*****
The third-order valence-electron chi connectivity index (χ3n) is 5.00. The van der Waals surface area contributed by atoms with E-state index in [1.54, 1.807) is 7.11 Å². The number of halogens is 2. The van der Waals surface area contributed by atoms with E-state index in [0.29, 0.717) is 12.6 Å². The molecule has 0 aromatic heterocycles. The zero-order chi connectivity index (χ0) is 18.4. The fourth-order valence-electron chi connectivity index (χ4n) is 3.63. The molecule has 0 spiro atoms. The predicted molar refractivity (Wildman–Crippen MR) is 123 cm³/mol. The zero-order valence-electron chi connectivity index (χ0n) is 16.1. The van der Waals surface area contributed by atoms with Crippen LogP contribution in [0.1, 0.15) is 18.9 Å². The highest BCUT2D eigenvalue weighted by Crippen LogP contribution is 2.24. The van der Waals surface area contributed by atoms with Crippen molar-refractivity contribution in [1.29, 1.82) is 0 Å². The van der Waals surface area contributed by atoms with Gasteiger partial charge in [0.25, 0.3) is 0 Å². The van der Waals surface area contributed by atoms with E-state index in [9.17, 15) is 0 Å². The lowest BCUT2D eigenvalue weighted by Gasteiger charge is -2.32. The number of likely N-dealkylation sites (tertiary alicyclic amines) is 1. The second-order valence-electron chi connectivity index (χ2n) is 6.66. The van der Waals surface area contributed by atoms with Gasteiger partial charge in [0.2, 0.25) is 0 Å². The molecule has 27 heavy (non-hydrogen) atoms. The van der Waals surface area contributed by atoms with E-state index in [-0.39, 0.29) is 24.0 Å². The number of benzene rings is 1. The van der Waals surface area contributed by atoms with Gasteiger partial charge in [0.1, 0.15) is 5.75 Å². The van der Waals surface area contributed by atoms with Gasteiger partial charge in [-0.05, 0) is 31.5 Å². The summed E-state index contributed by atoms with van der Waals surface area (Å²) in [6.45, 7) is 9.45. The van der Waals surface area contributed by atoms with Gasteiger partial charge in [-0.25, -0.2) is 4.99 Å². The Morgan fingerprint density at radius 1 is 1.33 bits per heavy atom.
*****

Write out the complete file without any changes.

The third-order valence-electron chi connectivity index (χ3n) is 5.00. The van der Waals surface area contributed by atoms with E-state index in [1.54, 1.807) is 7.11 Å². The number of halogens is 2. The van der Waals surface area contributed by atoms with E-state index in [0.29, 0.717) is 12.6 Å². The molecule has 0 aromatic heterocycles. The zero-order chi connectivity index (χ0) is 18.4. The fourth-order valence-electron chi connectivity index (χ4n) is 3.63. The molecule has 0 spiro atoms. The predicted molar refractivity (Wildman–Crippen MR) is 123 cm³/mol. The zero-order valence-electron chi connectivity index (χ0n) is 16.1. The van der Waals surface area contributed by atoms with Crippen LogP contribution in [0.1, 0.15) is 18.9 Å². The highest BCUT2D eigenvalue weighted by Crippen LogP contribution is 2.24. The van der Waals surface area contributed by atoms with Crippen molar-refractivity contribution in [1.29, 1.82) is 0 Å². The van der Waals surface area contributed by atoms with Gasteiger partial charge in [0.25, 0.3) is 0 Å². The van der Waals surface area contributed by atoms with E-state index in [9.17, 15) is 0 Å². The lowest BCUT2D eigenvalue weighted by Gasteiger charge is -2.32. The number of likely N-dealkylation sites (tertiary alicyclic amines) is 1. The second-order valence-electron chi connectivity index (χ2n) is 6.66. The van der Waals surface area contributed by atoms with Gasteiger partial charge in [0.2, 0.25) is 0 Å². The molecule has 27 heavy (non-hydrogen) atoms. The van der Waals surface area contributed by atoms with E-state index in [-0.39, 0.29) is 24.0 Å². The number of benzene rings is 1. The van der Waals surface area contributed by atoms with Gasteiger partial charge in [0.1, 0.15) is 5.75 Å². The van der Waals surface area contributed by atoms with Gasteiger partial charge in [-0.05, 0) is 31.5 Å². The summed E-state index contributed by atoms with van der Waals surface area (Å²) in [6.45, 7) is 9.45. The van der Waals surface area contributed by atoms with Gasteiger partial charge in [-0.25, -0.2) is 4.99 Å². The Morgan fingerprint density at radius 1 is 1.33 bits per heavy atom.